I reject the idea that we have to split up the population and choose between different sections of society. We have far more in common than that which divides us in this country.
From young people to those nearing retirement, everyone wants to be treated with dignity at work. Whether you live in urban areas blighted by anti-social behaviour, or small towns targeted by county lines gangs, you deserve to feel safe in your own community.
And as we have demonstrated through Labour’s plans for a green economic recovery, there is no conflict between tackling the climate crisis and delivering well paid, highly skilled jobs.
The climate crisis is perhaps the biggest issue of our time. How would Labour address it?
We are at a critical moment, requiring urgent action in the next decade to drive down emissions. That means Britain leading by example at home, and doing everything possible to bring about a plan at COP 26 which averts a climate crisis.
Labour has ambitious policies that I’m proud of. As the first step of a Green New Deal, Labour would bring forward £30bn of investment, creating 400,000 green jobs; pass a Clean Air Act; and check every policy of our government against a Net Zero and Nature Test, to ensure they are compatible with UK climate targets.
COP is the moment when the ambition around 1.5 degrees can and must be translated into concrete action, with unequivocal commitment to deliver. We are pressing the government to make it matter.
Is Brexit now history for Labour? How would you seek to resolve the problems our withdrawal from the EU has created?
The argument is no longer leave versus remain, but about ensuring the deals being made now will support our businesses, secure our industries and allow the UK to prosper.
The chaos around the Northern Ireland protocol and the supply issues we have seen over the summer show that the government needs holding to account on these issues.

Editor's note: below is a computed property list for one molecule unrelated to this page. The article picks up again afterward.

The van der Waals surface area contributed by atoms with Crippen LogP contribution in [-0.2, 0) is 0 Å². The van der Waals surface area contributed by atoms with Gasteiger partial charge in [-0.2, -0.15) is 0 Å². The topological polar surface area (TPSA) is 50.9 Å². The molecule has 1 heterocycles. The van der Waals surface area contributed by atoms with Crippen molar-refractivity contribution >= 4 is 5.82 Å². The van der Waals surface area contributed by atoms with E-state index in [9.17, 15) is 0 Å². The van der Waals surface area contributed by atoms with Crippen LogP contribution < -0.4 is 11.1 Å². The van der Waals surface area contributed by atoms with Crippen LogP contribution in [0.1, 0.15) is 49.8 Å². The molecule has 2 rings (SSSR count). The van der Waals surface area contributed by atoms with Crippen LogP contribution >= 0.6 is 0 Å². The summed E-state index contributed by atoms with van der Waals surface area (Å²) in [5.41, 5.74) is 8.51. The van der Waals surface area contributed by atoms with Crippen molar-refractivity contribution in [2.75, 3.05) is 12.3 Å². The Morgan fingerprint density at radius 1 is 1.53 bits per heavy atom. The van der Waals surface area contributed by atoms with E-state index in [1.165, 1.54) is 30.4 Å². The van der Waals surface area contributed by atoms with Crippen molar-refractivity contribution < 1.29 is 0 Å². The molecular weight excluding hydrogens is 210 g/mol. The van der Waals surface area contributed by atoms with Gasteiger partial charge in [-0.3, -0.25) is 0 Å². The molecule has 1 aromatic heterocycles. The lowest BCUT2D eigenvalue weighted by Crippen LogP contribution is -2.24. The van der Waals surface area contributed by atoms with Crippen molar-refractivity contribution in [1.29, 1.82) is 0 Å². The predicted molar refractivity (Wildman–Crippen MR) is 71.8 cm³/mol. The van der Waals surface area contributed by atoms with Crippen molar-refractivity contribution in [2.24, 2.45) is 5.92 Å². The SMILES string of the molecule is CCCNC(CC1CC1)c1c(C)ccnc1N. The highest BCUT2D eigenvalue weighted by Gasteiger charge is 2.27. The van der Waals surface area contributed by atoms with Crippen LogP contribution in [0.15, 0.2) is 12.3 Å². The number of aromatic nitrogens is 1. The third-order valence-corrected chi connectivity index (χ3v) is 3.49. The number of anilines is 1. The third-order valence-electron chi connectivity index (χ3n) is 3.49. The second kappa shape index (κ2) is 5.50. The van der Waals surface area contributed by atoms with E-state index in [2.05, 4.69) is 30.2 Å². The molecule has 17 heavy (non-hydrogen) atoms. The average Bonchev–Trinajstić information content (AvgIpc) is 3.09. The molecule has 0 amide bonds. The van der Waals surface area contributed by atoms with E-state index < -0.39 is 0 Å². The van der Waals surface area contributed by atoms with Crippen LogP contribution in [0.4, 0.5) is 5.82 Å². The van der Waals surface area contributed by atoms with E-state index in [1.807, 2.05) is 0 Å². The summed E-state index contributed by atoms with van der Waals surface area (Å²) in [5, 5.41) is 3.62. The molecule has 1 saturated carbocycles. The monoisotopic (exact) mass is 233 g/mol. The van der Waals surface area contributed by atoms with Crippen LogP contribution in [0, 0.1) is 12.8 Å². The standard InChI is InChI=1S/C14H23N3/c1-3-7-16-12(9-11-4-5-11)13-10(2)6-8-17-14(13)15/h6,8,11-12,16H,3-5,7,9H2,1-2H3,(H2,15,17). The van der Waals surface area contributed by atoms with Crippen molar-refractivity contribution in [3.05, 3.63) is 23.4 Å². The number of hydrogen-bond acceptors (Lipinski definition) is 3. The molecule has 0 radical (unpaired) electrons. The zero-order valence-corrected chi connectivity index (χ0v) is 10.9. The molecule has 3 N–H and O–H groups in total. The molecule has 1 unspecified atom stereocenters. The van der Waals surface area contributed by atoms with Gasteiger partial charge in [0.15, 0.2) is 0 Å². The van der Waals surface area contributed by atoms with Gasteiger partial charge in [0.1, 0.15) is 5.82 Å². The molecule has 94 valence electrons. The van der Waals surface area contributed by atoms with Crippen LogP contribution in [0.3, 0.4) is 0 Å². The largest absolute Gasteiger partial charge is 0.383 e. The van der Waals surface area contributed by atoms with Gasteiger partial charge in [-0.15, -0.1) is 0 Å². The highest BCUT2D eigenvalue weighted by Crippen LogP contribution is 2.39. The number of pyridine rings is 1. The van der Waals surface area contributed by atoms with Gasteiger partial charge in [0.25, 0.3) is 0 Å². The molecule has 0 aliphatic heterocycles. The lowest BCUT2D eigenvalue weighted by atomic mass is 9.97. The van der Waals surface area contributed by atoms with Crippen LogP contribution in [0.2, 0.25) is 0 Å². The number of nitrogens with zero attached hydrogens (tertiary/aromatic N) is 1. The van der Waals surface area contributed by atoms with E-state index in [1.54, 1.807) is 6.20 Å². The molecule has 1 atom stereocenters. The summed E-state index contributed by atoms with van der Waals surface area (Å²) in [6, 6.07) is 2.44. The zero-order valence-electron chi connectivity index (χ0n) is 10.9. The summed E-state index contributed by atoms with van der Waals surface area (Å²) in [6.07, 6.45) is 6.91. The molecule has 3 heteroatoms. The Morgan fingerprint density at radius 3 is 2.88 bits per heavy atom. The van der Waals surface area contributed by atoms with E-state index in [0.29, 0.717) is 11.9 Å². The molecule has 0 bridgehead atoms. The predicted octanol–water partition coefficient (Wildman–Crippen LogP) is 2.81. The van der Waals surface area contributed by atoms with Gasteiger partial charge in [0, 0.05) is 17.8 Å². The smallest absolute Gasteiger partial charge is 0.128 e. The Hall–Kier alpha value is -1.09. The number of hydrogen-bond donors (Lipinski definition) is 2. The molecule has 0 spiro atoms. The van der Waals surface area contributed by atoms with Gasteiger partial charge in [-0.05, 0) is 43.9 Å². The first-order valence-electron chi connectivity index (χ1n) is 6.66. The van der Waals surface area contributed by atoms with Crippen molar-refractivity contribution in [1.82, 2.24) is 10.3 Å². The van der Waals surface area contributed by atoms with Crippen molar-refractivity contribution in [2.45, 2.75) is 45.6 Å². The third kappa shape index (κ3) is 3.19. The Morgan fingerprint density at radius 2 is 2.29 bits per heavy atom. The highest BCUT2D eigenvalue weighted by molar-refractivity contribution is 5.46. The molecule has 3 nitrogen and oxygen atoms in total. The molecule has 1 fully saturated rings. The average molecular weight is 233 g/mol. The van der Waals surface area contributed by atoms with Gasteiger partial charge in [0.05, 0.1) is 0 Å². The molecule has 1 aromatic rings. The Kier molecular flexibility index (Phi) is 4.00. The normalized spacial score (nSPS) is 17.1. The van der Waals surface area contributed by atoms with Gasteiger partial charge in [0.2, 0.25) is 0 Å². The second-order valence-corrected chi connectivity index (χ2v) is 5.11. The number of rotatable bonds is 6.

In regards to Northern Ireland I know from my experience working to implement the Good Friday Agreement how delicate the peace process is, and we will be pushing for a serious, sustainable resolution to the instability. We are determined to work with business and unions over the coming weeks to put together proposals to try and fill in some of the gaps in the government’s bad deal.
Too often, Labour’s efforts and the media coverage the party gets are still dominated by internal arguments. Can we ever hope to build an election-winning broad church?
We will go into the next election with a bold manifesto, relevant to the needs of today, and rooted in my and the party’s values: a strong sense of justice, which drove some of the work I am most proud of with the NUM and Doreen Lawrence; and the common decency, honesty and integrity we saw triumph in Batley and Spen. I know that those values and the policies we are offering are what’s needed to win the next election, and that the party can unite around them.
You were a member of the Fabian Society’s executive committee before you became party leader. How do you see Fabianism informing the party in the run-up to the next election?
Look at the challenges we face: the climate crisis, a generation of children who missed out on months of education, a social care system that fails to guarantee dignity in old age, and millions of workers in low paid, insecure work.
These are problems of inequality that can only be solved with progressive solutions. The efforts of the Fabian Society in helping develop those solutions, particularly with regards to areas like the future of work and social security, are invaluable.
Read more of Keir Starmer’s vision in The Road Ahead, his pamphlet for the Fabian Society distributed with this issue of the Fabian Review, or available at www.fabians.org.uk
Illustration credit: Debbie Powell